THE same pilot was in charge of two Tiger Airways flights that breached safe flying limits and led to the airline being grounded, it has been revealed.
Aviation sources said the captain had not received any retraining between the first incident at Melbourne Airport on June 7 and when he made an unsafe low approach at Avalon Airport, in Victoria, on June 30.
The Australian Transport Safety Bureau and the Civil Aviation Safety Authority have interviewed the pilot, whose name has not been released.
The ATSB found that in the first incident, the pilot had programmed inaccurate information into the plane's navigational computer. The information was incompatible with the flight path necessary for the plane to land safely in Melbourne.
The bureau is expected to release its preliminary findings of the second - and more serious - incident on Wednesday.
Lawrie Cox, of the pilots' union, said the pilot at the centre of the incidents was ''very experienced'' on both domestic and long-haul trips.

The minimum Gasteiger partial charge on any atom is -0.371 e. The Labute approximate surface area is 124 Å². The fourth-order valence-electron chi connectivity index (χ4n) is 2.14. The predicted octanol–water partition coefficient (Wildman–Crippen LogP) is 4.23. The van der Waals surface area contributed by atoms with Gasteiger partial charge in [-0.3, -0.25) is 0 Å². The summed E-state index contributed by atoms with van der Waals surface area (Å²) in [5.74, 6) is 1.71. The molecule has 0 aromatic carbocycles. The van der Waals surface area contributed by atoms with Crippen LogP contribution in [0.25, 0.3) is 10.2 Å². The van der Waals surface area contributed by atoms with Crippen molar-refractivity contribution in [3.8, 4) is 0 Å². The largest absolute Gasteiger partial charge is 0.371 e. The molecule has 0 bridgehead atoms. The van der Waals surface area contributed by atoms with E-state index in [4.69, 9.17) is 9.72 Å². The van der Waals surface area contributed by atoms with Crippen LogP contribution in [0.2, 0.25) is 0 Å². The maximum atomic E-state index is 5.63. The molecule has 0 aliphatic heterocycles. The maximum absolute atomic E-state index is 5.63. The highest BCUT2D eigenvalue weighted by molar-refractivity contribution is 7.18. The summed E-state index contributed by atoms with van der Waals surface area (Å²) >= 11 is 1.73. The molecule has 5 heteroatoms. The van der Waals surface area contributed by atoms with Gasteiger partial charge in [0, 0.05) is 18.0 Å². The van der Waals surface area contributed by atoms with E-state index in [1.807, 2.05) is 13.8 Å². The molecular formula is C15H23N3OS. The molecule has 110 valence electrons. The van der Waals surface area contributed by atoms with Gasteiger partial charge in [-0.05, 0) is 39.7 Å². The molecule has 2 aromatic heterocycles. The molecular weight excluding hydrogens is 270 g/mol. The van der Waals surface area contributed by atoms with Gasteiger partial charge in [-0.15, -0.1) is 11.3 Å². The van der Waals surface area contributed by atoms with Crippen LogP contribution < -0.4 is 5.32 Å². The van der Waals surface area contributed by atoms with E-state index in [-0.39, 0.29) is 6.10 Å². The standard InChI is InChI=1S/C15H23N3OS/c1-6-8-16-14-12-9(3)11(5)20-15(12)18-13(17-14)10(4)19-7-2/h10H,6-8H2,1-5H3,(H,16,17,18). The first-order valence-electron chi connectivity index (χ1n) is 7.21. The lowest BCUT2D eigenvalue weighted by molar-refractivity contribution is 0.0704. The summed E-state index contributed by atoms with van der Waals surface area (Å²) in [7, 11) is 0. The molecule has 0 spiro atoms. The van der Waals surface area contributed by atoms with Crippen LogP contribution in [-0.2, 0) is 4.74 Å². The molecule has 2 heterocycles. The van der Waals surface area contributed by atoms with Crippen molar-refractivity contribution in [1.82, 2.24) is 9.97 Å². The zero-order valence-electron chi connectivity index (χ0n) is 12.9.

Mr Cox claimed the flight database and not the pilot was responsible for the first incident.
''From our point of view, at no stage was either aircraft, passengers or crew in any significant risk of being in an accident. They are looking more at procedural stuff … [and] we don't believe there will be any action against our pilots in this circumstance,'' he said.
Mr Cox said Tiger had followed the appropriate internal processes following the first incident and there had not been any cause for the pilot to be retrained.
Since CASA's decision to ground the airline on June 30 - it has had the flying ban extended until August 1- more than 100 Tiger pilots have completed sessions in a flight simulator but Mr Cox said this was more to do with the airline officially recording their training rather than the training itself.
A Tiger spokeswoman said no jobs had been lost due to the grounding.
Meanwhile, Jetstar has reacted angrily to comparisons with Tiger after it grounded four of its A320 aircraft on Thursday following maintenance concerns.
The aircraft were back flying on Friday after the service, which included testing emergency light batteries, sampling hydraulic fluid and lubrication of door switches, had been completed.
''It's totally false to suggest this was a safety issue,'' Jetstar spokesman Damien Batey said. ''This was routine minor maintenance. We advised CASA of the decision to pull the aircraft and we continue to liaise with them as is normal practice.
''Just because Jetstar is committed to providing low cost fares in no way means we have lower safety standards. It's unkind to suggest any link between Jetstar and the decision to ground Tiger's fleet.''
with Mark Russell